SAN FRANCISCO — Perhaps Aqib Talib is so good at covering wide receivers because deep down he wants to be one.
When Talib intercepts the ball, the Denver Broncos cornerback channels his inner offensive player. His mind-set is to win . . . and score. The former Patriot is a master of the art of the pick-6. He returned two of his team-high three interceptions for touchdowns this season, and his eight career interception returns for touchdowns are the most since he entered the league in 2008.
Those prop bet guys should have Talib as the odds-on favorite to score a non-offensive touchdown in Super Bowl 50 on Sunday. Talib is not an accidental TD tourist.
"I used to play offense. I loved to play offense. I played offense in high school and college," said Talib. "I don't get to play it in the league, so when I get the ball I've got to score my touchdowns like I'm on offense. I just feel like offense guys, they don't really practice tackling like that, so it would be wrong to let them guys tackle me when I get the ball. That's kind of how I go about it."
Being adept at taking things the opposite way is a good metaphor for Talib's career, which was rehabilitated during his 23-game stint with the Patriots.
The football cocoon of Fort Foxborough transformed Talib from an incorrigible cornerback who exhausted the patience of the Tampa Bay Buccaneers to a Pro Bowl playmaker and the unlikely leader of the secondary of the Broncos.
The combustible Talib always had the talent, but his Patriots Way reformation instilled the professionalism he needed to maximize it.
"You really learn how to be a professional over there. One way or another you'll learn it," said Talib. "That's how they carry their building. I think it definitely helped a lot with my career. It was all football in that building, man. No time for none of the nonsense. It was just all straight football. I think that's what keeps them successful."
For all the talk about Carolina Panthers cornerback Josh Norman leading up to Super Bowl 50, Talib will be the most accomplished cornerback on the field at Levi's Stadium.
He has made three straight Pro Bowls and no one has topped Talib's total of 30 interceptions since he entered the league.
Getting certified FOB (Friend of Belichick) Greg Schiano to send Talib to the cornerback-starved Patriots during the 2012 season for a fourth-round pick remains one of the great heists of the Hoodie's career.
Talib was sensational in a Patriots uniform. In his first game in 2012, Talib intercepted Andrew Luck and returned it 59 yards for a touchdown.
It's likely the Patriots would have advanced to at least one more Super Bowl if Talib hadn't been forced to bow out of both the 2012 and 2013 AFC Championship games with injuries.
Belichick-onomics dictated that the Patriots let Talib leave for Denver after the 2013 season, signing a six-year, $57 million deal with the Broncos, as part of a John Elway defensive spending spree that also landed end DeMarcus Ware and safety T.J. Ward.
Talib has been worth every penny, as one of the linchpins of a Broncos defense that led the NFL in fewest passing yards allowed per game and fewest total yards allowed per game.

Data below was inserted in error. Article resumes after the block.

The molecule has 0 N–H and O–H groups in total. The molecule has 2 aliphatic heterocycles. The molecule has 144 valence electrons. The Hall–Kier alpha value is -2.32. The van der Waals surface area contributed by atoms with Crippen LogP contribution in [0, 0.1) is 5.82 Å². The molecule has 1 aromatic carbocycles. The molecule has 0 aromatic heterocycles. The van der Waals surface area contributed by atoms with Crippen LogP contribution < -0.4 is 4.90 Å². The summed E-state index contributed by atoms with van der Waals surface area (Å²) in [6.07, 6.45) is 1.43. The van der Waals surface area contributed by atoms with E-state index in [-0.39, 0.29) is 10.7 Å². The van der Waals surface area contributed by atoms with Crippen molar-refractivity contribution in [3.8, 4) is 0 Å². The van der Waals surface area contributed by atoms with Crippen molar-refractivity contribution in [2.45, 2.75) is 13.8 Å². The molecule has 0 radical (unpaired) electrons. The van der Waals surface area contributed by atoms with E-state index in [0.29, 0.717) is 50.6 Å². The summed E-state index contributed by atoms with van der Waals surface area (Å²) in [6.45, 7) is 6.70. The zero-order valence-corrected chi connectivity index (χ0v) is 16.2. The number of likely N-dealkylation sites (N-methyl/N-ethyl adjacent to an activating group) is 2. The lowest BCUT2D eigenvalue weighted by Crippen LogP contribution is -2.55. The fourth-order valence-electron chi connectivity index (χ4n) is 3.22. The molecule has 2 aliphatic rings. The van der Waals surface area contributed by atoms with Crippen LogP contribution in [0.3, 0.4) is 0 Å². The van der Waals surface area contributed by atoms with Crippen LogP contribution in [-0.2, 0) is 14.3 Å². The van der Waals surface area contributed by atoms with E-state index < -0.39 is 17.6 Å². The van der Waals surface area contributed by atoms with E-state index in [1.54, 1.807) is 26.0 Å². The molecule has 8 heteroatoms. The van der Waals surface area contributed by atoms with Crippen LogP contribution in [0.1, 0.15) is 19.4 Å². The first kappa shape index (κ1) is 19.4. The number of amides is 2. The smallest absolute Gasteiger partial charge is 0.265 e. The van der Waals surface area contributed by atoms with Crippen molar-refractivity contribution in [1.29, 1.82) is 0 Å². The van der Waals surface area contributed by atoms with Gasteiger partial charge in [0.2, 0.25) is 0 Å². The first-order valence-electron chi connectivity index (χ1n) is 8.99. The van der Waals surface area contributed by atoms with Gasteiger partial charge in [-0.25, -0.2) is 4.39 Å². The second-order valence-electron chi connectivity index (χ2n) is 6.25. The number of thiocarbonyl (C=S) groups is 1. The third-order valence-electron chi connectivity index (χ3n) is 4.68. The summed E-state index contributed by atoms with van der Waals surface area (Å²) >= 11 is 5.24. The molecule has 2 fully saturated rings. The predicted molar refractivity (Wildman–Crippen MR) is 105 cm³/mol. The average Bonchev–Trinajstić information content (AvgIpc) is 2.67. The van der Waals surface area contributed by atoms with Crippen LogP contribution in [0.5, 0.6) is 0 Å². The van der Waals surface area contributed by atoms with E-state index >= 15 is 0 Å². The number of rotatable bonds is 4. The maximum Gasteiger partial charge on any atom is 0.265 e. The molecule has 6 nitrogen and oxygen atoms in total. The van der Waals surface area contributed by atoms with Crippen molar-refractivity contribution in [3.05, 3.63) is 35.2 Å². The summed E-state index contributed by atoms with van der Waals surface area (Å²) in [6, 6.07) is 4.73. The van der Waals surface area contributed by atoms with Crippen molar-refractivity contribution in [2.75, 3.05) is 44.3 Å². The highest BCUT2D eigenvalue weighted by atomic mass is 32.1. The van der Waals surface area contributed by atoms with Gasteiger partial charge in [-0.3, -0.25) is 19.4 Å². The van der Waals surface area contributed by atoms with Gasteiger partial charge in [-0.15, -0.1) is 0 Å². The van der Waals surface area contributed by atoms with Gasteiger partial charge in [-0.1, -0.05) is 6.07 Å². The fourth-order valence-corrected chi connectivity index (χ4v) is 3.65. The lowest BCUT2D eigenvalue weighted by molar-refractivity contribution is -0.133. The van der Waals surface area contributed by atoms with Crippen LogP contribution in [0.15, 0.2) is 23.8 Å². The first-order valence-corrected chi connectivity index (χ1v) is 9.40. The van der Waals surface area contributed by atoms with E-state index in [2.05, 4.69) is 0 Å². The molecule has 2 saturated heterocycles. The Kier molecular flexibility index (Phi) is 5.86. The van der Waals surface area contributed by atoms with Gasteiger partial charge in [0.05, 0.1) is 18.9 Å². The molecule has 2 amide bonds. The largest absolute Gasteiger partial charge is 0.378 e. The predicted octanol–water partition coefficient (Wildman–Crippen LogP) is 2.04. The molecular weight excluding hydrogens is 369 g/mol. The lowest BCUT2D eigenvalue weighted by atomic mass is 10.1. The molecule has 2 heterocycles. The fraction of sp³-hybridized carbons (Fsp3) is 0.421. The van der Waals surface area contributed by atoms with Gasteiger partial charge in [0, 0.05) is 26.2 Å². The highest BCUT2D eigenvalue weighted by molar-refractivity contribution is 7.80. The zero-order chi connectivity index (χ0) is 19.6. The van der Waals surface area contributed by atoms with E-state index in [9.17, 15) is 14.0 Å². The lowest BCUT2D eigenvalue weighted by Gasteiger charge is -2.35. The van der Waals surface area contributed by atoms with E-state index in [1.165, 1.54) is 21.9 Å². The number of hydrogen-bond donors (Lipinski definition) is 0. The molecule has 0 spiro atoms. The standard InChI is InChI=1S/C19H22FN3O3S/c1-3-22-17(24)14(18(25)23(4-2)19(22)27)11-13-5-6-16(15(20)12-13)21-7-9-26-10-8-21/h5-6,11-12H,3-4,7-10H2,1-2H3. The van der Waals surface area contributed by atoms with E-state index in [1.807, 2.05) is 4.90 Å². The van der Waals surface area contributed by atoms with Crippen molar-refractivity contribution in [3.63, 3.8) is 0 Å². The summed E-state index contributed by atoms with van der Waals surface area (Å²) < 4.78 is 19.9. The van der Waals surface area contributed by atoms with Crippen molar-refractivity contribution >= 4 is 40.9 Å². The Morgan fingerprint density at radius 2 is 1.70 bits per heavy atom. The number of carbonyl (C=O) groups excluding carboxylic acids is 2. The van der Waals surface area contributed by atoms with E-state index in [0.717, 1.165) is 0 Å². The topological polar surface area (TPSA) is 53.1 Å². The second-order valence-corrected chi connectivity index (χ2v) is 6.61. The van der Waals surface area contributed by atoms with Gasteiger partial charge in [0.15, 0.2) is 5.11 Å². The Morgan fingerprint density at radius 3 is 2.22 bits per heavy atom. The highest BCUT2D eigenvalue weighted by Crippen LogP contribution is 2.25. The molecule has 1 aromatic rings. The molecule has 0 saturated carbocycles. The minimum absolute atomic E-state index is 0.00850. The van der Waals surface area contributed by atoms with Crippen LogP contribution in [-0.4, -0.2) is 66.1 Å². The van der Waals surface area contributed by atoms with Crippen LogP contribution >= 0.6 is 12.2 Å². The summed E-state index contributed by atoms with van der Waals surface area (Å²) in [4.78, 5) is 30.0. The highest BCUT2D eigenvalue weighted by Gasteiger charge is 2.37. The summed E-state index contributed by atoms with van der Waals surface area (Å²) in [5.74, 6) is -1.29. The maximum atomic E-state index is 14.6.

Talib's high-pitched twang became famous in New England. It oozes belief in his abilities on any side of the ball.
Talib said playing on offense almost happened in Tampa Bay, under coach Raheem Morris.
"I came to work late on a Monday. Raheem Morris brought me into his office and said, 'I had a 15-play script for you on offense. Rip it up,' because I was late, man," recalled Talib. "That's my dawg, Raheem Morris, he was going to give me an opportunity."
To hear him tell it, Talib also could have been the reverse version of Patriots wide receiver Troy Brown, who was conscripted into cornerback duties by Belichick.
When Talib joined the Patriots in 2012, Bill Belichick kept him after practice and had Tom Brady throw passes to him for 20 minutes.
"Tom threw me like 10 routes, stop routes, fades, a couple of slants, the first day I got there," said Talib. "I guess I didn't look good enough because he didn't do it again. I feel like I caught all my passes, though. I was working hard out there, though. I still want to know what happened with that, Bill, man."
The guy who once lost his offensive package in Tampa for showing up late is now preaching the importance of punctuality and professionalism with the Broncos with daily texts.
The texts are a reminder of when to arrive to work and of how far Talib has come from his bad boy days in Tampa Bay, where he wildly swung his helmet at a teammate, punched out a taxi driver, and was charged with aggravated assault in his home state of Texas for allegedly firing a gun at his sister's boyfriend.
The Broncos are reaping the benefits of Belichick's remaking of Talib from wayward football soul to football junkie.
"He is definitely a smart football player," said Broncos defensive backs coach Joe Woods. "One of the things that is shocking for me as a coach is that you'll come in there Wednesday, the first day of preparation for our game, we'll turn on tape, and you'll be watching the tape, and Aqib will say something about a certain play. I'm like, 'Man, this dude watched this [already]. I better be on top of my stuff.' "
The man who has always been able to make returns turned his career around in New England.
Now, Talib just wants one more happy return — taking the Lombardi Trophy back to Denver.